Mattie became afflicted with severe headaches which today would be known as migraines. And by the time she and Wyatt arrived in Tombstone, Mattie was addicted to Laudanum which was a very strong opiate pain killer of that time period.

Following the murder of Morgan Earp in March of 1882, Wyatt along with his youngest brother Warren as well as other posse members began their vendetta ride searching out Morgan's killers. Mattie left Tombstone with the other Earp family members and headed to Colton California to the home of their parents.

Mattie waited to hear from Wyatt but she never did. Basically Wyatt had abandoned her with his folks and after the vendetta ride ended, he headed into New Mexico and on to Colorado while all the time planning to head up to San Francisco to be with Josephine Marcus.

Mattie left Colton and went to Pinal City, Arizona, where she had planned once again to ply her trade of prostitution, but when she arrived the silver boom town had mostly played out and the bulk of the population had moved on making it hard for her to make a living.

Mattie died of a lethal dose of Laudanum mixed with alcohol on July 3rd 1888. Her death was ruled a suicide but it is possible that it was an accidental overdose because no suicide note was found. If Mattie would have wanted Wyatt to feel guilty for her death like the movie Tombstone presented, she would have defiantly left a suicide note.

Josephine Sara Marcus, Wyatt Earp's last common-law wife, was born in 1860 in New York but the family moved shortly afterwards to San Francisco, California in 1868. Josephine attended dance school somewhere between the ages of 7 or 8 and decided to run away from home around the age of 14.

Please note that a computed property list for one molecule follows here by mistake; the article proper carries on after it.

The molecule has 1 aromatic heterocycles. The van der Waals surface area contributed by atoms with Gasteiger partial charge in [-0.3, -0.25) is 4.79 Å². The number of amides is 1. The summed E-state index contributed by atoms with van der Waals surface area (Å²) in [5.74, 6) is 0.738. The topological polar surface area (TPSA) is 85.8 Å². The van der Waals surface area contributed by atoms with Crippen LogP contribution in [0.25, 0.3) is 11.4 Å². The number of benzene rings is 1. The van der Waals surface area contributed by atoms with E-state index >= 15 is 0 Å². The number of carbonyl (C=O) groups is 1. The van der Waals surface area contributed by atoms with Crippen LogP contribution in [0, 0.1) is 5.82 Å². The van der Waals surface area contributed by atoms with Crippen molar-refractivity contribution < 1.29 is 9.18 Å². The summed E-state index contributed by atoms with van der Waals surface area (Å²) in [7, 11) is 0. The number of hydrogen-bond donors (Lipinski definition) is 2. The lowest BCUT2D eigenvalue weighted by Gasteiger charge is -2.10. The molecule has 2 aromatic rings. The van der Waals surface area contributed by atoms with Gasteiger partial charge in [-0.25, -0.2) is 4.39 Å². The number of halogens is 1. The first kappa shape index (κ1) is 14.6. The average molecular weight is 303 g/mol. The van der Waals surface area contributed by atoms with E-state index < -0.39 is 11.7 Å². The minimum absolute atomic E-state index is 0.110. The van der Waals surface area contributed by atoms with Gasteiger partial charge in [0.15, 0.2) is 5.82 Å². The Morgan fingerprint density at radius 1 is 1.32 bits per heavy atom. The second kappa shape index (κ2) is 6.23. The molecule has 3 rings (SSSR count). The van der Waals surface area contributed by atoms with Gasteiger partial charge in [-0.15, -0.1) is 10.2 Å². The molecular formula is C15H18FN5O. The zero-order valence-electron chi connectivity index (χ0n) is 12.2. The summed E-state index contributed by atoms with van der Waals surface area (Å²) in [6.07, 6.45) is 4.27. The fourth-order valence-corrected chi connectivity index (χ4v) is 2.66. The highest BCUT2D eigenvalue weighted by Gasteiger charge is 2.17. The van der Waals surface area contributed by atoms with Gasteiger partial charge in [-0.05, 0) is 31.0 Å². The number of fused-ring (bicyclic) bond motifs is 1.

Records show that she may have reached Prescott, Arizona Territory, as early as 1874 as well as Tip Top, Arizona Territory, that same year under the name of Sadie Mansfield, working as a prostitute in the area from 1874 to 1876. She became ill and returned home to San Francisco, possibly in 1876.

Josephine's life is very sketchy between the years of 1874 to 1880, but the records of Tombstone later on had also shown the name of Sadie Mansfield and the two were very similar in many ways making it a high probability that Sadie and Josephine were one and the same.

Josie, as she was known, joined the Pauline Markham Theater Company around the age of 19 in 1879. And while in the Arizona Territory, she fell in love with Johnnie Behan who was the Cochise County Sheriff. He resided in Tombstone.

Behan had promised to marry her but he never did, so she became known as his common-law wife. Sometime between 1880 and 1881, Josie left Behan for Wyatt Earp even though Wyatt was still with Mattie, his common-law wife.

After the gunfight at the O.K. Corral, Josie returned to San Francisco in 1882 where she was met by Wyatt in the fall of that same year. Wyatt and Josie stayed together until Wyatt's death in 1929. They were together for 46 years.